Eric Akis: Go green by tucking into asparagus

Two soups — one hot, one cold — are tasty ways to use vegetable that is coming into season in B.C.

Eric Akis

I enjoy all kinds of soup, but my favourite at this time of year has to be asparagus. This puréed, vibrant-green, silky-on-the-palate soup tastes and looks like spring.

Over the years, I’ve written about different versions, and now I’ve added two more to my repertoire.

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My first recipe is a roasted asparagus soup, where slices of the vegetable, and some onion and garlic, are tossed with olive oil, salt and pepper, then cooked in a hot oven for 30 minutes.

Roasting the asparagus lightly chars it and gives it a slightly smoky, more concentrated flavour. The asparagus and other ingredients are then simmered in stock for a while before being blended.

At that point, you have quite a nice soup, but as celebrity chef Emeril Lagasse would say, to take things up a notch, I decided to top bowls of it with nuggets of herb-flecked fresh cheese and toasted walnuts. If you serve the soup with a sliced baguette or other good bread, it will make a nice lunch or dinner.

As noted in the recipe, the herb-flecked fresh cheese could be Boursin, soft goat cheese or fromage frais, which are all sold at many supermarkets. All have herbs mixed into them, adding a nice flavour to the soup.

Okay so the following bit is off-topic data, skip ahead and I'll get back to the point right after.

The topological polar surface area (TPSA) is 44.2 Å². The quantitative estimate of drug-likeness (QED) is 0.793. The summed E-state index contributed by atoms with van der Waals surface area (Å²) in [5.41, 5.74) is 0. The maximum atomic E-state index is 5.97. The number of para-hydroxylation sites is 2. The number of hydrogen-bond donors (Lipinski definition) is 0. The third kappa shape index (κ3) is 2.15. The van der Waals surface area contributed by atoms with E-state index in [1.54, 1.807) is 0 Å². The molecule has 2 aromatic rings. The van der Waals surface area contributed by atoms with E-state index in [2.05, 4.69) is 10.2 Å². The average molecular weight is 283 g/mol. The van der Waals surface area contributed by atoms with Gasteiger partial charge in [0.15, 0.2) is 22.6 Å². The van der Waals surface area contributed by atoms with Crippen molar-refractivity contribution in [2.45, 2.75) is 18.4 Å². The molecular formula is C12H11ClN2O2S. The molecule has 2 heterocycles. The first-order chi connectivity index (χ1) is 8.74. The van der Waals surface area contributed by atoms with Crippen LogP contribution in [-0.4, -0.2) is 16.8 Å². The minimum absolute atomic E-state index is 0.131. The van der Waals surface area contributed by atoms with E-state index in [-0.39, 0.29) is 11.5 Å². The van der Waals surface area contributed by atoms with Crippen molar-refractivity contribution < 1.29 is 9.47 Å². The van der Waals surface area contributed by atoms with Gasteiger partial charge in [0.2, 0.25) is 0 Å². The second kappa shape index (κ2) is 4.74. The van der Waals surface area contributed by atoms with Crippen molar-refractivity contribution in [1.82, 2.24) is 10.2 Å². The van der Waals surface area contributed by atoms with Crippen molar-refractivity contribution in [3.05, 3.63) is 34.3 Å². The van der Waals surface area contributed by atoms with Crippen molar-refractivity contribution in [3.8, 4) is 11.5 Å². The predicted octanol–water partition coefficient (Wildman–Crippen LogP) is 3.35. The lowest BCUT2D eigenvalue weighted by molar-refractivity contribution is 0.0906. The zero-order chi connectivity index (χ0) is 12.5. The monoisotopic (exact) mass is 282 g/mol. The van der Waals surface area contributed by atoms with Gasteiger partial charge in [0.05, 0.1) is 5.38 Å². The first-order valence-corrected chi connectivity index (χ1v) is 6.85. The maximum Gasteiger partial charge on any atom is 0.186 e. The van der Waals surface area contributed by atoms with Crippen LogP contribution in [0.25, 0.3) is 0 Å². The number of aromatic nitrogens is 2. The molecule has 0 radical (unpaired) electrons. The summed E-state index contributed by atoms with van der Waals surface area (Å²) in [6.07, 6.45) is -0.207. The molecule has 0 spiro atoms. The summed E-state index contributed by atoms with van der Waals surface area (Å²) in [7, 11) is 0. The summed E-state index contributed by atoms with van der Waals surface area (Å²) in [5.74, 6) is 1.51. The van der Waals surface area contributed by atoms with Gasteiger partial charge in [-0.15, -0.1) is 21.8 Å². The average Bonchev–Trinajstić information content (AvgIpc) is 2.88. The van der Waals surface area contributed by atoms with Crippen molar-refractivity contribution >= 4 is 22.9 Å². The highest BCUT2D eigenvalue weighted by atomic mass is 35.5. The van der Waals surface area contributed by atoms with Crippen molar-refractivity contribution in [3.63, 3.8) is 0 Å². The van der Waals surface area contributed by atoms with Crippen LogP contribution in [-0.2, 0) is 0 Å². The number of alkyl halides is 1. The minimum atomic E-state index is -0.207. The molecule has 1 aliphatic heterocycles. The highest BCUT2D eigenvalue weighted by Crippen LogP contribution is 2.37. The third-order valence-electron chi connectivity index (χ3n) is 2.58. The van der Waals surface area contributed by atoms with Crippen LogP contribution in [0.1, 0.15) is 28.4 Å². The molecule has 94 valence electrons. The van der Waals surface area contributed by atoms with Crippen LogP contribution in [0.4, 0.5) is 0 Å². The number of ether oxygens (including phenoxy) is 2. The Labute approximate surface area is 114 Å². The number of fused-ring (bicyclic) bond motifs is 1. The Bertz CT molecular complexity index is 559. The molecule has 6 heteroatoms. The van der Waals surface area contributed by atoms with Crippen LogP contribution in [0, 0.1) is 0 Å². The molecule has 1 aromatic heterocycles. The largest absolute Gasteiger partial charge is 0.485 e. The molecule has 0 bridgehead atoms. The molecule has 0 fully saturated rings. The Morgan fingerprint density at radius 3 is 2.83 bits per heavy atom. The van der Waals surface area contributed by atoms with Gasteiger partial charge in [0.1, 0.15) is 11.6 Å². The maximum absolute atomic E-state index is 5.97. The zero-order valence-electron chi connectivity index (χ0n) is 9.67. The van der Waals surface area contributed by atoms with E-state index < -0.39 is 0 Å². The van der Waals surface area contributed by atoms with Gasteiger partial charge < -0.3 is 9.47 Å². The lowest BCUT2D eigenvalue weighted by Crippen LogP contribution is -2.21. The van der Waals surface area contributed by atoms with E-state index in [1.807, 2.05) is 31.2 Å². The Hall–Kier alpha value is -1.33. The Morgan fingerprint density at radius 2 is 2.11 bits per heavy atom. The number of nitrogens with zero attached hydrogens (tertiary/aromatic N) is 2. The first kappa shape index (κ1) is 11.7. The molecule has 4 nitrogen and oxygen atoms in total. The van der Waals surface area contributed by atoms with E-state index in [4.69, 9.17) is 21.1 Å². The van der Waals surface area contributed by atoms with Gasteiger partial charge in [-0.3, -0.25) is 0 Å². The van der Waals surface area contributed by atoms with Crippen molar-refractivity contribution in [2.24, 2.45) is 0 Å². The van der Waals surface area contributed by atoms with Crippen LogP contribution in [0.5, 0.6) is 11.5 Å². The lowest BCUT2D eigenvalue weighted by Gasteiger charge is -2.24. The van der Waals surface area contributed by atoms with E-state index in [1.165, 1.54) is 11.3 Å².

My second recipe is my adaptation of the famous cold soup vichyssoise. To make it, I replaced half the leeks I would normally use in this soup with asparagus. When all ingredients are simmered, blended and well chilled, you end up with something quite divine that will make you wonder why you don’t have cold soup more often.

If you want to use B.C.-grown asparagus to make either soup, it’s coming into season and will be available at some local food stores and farmers markets. You can also buy it direct from farms. Go to the Southern Vancouver Island Direct Farm Marketing Association website, islandfarmfresh.com, click on menu, and search asparagus.

Roasted Asparagus Soup With Fresh Cheese and Walnuts

This is a smooth and vibrant green soup topped with tangy, herb-flecked cheese and rich nuts.

Preparation time: 25 minutes

Cooking time: about 45 minutes

Makes: four servings

1 lb. asparagus, tough lower parts of each spear trimmed or snapped off (see Note 1)

1 small onion, halved and thinly sliced

2 large garlic cloves, sliced

2 Tbsp olive oil

• salt and white pepper, to taste

1 medium to large (about 300 gram) baking potato, peeled and cut into 1/4- to 1/2-inch cubes

4 cups chicken or vegetable stock or broth

2 to 3 Tbsp coarsely chopped fresh parsley

• fresh cheese with herbs in it, such as Boursin, soft goat cheese or fromage frais, to taste

1/3 cup walnut pieces, lightly toasted (see Note 2)

Preheat the oven to 400 F. Line a baking sheet with parchment paper.

Slice asparagus, widthwise, into two-inch pieces and set them on the baking sheet. Add the onion, garlic and oil, season with salt and pepper and toss to combine.

Spread vegetables out so they are sitting in a single layer. Roast 30 minutes, or until asparagus is lightly charred-looking and tender.